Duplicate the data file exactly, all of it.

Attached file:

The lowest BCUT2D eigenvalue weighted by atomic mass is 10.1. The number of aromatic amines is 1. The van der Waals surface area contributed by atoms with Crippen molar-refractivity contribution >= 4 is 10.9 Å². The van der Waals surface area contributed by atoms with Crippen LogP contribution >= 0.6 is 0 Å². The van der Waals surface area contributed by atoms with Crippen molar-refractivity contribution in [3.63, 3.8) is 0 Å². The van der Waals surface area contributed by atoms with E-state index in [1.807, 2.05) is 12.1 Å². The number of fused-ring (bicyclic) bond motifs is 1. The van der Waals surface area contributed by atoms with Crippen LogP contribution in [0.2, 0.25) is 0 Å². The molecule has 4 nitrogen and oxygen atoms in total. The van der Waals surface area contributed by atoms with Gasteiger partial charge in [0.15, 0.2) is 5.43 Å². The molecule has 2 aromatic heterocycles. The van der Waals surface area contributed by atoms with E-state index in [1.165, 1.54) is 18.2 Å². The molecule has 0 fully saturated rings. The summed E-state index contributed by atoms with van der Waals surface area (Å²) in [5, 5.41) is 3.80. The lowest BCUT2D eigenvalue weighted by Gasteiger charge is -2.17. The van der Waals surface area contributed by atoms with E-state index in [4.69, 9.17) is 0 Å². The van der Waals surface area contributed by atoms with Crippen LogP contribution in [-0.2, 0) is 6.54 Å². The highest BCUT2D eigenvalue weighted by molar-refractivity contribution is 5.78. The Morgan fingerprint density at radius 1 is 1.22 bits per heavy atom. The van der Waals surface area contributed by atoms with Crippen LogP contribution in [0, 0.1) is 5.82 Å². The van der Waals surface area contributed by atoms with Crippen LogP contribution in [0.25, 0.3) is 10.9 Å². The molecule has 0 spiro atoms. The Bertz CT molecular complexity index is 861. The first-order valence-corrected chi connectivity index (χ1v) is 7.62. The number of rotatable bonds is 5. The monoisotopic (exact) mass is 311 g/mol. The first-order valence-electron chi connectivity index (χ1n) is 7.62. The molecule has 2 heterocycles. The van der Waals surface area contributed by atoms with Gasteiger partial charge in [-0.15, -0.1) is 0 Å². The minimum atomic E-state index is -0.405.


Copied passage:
The lowest BCUT2D eigenvalue weighted by atomic mass is 10.1. The number of aromatic amines is 1. The van der Waals surface area contributed by atoms with Crippen molar-refractivity contribution >= 4 is 10.9 Å². The van der Waals surface area contributed by atoms with Crippen LogP contribution >= 0.6 is 0 Å². The van der Waals surface area contributed by atoms with Crippen molar-refractivity contribution in [3.63, 3.8) is 0 Å². The van der Waals surface area contributed by atoms with E-state index in [1.807, 2.05) is 12.1 Å². The number of fused-ring (bicyclic) bond motifs is 1. The van der Waals surface area contributed by atoms with Crippen LogP contribution in [0.2, 0.25) is 0 Å². The molecule has 4 nitrogen and oxygen atoms in total. The van der Waals surface area contributed by atoms with Gasteiger partial charge in [0.15, 0.2) is 5.43 Å². The molecule has 2 aromatic heterocycles. The van der Waals surface area contributed by atoms with E-state index in [1.165, 1.54) is 18.2 Å². The molecule has 0 fully saturated rings. The summed E-state index contributed by atoms with van der Waals surface area (Å²) in [5, 5.41) is 3.80. The lowest BCUT2D eigenvalue weighted by Gasteiger charge is -2.17. The van der Waals surface area contributed by atoms with E-state index in [4.69, 9.17) is 0 Å². The van der Waals surface area contributed by atoms with Crippen LogP contribution in [-0.2, 0) is 6.54 Å². The highest BCUT2D eigenvalue weighted by molar-refractivity contribution is 5.78. The Morgan fingerprint density at radius 1 is 1.22 bits per heavy atom. The van der Waals surface area contributed by atoms with Crippen LogP contribution in [0, 0.1) is 5.82 Å². The van der Waals surface area contributed by atoms with Crippen LogP contribution in [0.25, 0.3) is 10.9 Å². The molecule has 0 spiro atoms. The Bertz CT molecular complexity index is 861. The first-order valence-corrected chi connectivity index (χ1v) is 7.62. The number of rotatable bonds is 5. The monoisotopic (exact) mass is 311 g/mol. The first-order valence-electron chi connectivity index (χ1n) is 7.62. The molecule has 2 heterocycles. The van der Waals surface area contributed by atoms with Gasteiger partial charge in [-0.15, -0.1) is 0 Å². The minimum atomic E-state index is -0.405.